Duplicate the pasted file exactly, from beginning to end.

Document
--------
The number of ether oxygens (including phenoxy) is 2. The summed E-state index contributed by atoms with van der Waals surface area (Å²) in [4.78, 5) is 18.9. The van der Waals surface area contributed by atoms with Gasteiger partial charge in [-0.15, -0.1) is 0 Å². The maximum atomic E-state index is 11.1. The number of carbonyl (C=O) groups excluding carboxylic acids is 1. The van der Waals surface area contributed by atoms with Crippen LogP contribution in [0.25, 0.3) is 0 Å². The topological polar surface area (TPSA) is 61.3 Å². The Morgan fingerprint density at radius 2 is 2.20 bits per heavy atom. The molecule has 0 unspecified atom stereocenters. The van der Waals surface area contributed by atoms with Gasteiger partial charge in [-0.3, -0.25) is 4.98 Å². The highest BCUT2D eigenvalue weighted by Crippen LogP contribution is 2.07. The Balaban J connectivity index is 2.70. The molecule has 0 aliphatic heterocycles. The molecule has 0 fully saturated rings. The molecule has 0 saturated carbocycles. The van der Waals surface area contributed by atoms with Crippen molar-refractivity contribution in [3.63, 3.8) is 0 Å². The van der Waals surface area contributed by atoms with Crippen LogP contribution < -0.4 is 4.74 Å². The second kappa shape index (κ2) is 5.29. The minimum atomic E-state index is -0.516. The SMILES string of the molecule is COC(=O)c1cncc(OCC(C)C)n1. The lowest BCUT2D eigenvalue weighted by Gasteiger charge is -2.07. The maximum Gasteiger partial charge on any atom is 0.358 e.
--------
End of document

The number of ether oxygens (including phenoxy) is 2. The summed E-state index contributed by atoms with van der Waals surface area (Å²) in [4.78, 5) is 18.9. The van der Waals surface area contributed by atoms with Gasteiger partial charge in [-0.15, -0.1) is 0 Å². The maximum atomic E-state index is 11.1. The number of carbonyl (C=O) groups excluding carboxylic acids is 1. The van der Waals surface area contributed by atoms with Crippen LogP contribution in [0.25, 0.3) is 0 Å². The topological polar surface area (TPSA) is 61.3 Å². The Morgan fingerprint density at radius 2 is 2.20 bits per heavy atom. The molecule has 0 unspecified atom stereocenters. The van der Waals surface area contributed by atoms with Gasteiger partial charge in [-0.3, -0.25) is 4.98 Å². The highest BCUT2D eigenvalue weighted by Crippen LogP contribution is 2.07. The Balaban J connectivity index is 2.70. The molecule has 0 aliphatic heterocycles. The molecule has 0 fully saturated rings. The molecule has 0 saturated carbocycles. The van der Waals surface area contributed by atoms with Crippen molar-refractivity contribution in [3.63, 3.8) is 0 Å². The van der Waals surface area contributed by atoms with Crippen LogP contribution < -0.4 is 4.74 Å². The second kappa shape index (κ2) is 5.29. The minimum atomic E-state index is -0.516. The SMILES string of the molecule is COC(=O)c1cncc(OCC(C)C)n1. The lowest BCUT2D eigenvalue weighted by Gasteiger charge is -2.07. The maximum Gasteiger partial charge on any atom is 0.358 e.